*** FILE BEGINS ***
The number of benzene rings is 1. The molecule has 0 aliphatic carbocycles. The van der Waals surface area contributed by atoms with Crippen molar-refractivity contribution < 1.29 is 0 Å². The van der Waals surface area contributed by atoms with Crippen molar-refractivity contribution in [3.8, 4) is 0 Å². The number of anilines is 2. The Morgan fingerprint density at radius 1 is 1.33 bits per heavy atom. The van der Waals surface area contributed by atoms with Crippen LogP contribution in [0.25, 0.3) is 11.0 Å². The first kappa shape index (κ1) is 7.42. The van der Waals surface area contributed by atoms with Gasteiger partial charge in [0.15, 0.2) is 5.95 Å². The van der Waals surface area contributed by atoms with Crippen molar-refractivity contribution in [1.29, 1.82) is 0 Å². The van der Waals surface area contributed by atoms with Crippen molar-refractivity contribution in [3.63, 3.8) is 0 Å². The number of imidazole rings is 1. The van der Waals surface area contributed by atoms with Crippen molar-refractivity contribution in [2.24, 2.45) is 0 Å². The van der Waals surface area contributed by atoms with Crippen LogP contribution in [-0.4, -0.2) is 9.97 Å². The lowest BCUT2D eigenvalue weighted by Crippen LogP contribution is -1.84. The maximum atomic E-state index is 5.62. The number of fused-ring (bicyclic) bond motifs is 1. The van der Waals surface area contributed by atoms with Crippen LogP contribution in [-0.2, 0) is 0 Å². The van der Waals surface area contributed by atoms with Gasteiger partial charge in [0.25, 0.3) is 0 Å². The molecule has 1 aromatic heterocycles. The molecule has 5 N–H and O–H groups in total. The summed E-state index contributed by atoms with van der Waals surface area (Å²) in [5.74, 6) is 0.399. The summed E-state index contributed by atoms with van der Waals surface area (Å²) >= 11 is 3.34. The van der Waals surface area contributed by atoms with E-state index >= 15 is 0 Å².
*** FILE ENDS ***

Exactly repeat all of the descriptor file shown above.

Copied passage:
The number of benzene rings is 1. The molecule has 0 aliphatic carbocycles. The van der Waals surface area contributed by atoms with Crippen molar-refractivity contribution < 1.29 is 0 Å². The van der Waals surface area contributed by atoms with Crippen molar-refractivity contribution in [3.8, 4) is 0 Å². The number of anilines is 2. The Morgan fingerprint density at radius 1 is 1.33 bits per heavy atom. The van der Waals surface area contributed by atoms with Crippen LogP contribution in [0.25, 0.3) is 11.0 Å². The first kappa shape index (κ1) is 7.42. The van der Waals surface area contributed by atoms with Gasteiger partial charge in [0.15, 0.2) is 5.95 Å². The van der Waals surface area contributed by atoms with Crippen molar-refractivity contribution in [1.29, 1.82) is 0 Å². The van der Waals surface area contributed by atoms with Crippen molar-refractivity contribution in [3.63, 3.8) is 0 Å². The number of imidazole rings is 1. The van der Waals surface area contributed by atoms with Crippen molar-refractivity contribution in [2.24, 2.45) is 0 Å². The van der Waals surface area contributed by atoms with Crippen LogP contribution in [-0.4, -0.2) is 9.97 Å². The lowest BCUT2D eigenvalue weighted by Crippen LogP contribution is -1.84. The maximum atomic E-state index is 5.62. The number of fused-ring (bicyclic) bond motifs is 1. The van der Waals surface area contributed by atoms with Crippen LogP contribution in [-0.2, 0) is 0 Å². The van der Waals surface area contributed by atoms with Gasteiger partial charge in [0.25, 0.3) is 0 Å². The molecule has 1 aromatic heterocycles. The molecule has 5 N–H and O–H groups in total. The summed E-state index contributed by atoms with van der Waals surface area (Å²) in [5.74, 6) is 0.399. The summed E-state index contributed by atoms with van der Waals surface area (Å²) >= 11 is 3.34. The van der Waals surface area contributed by atoms with E-state index >= 15 is 0 Å².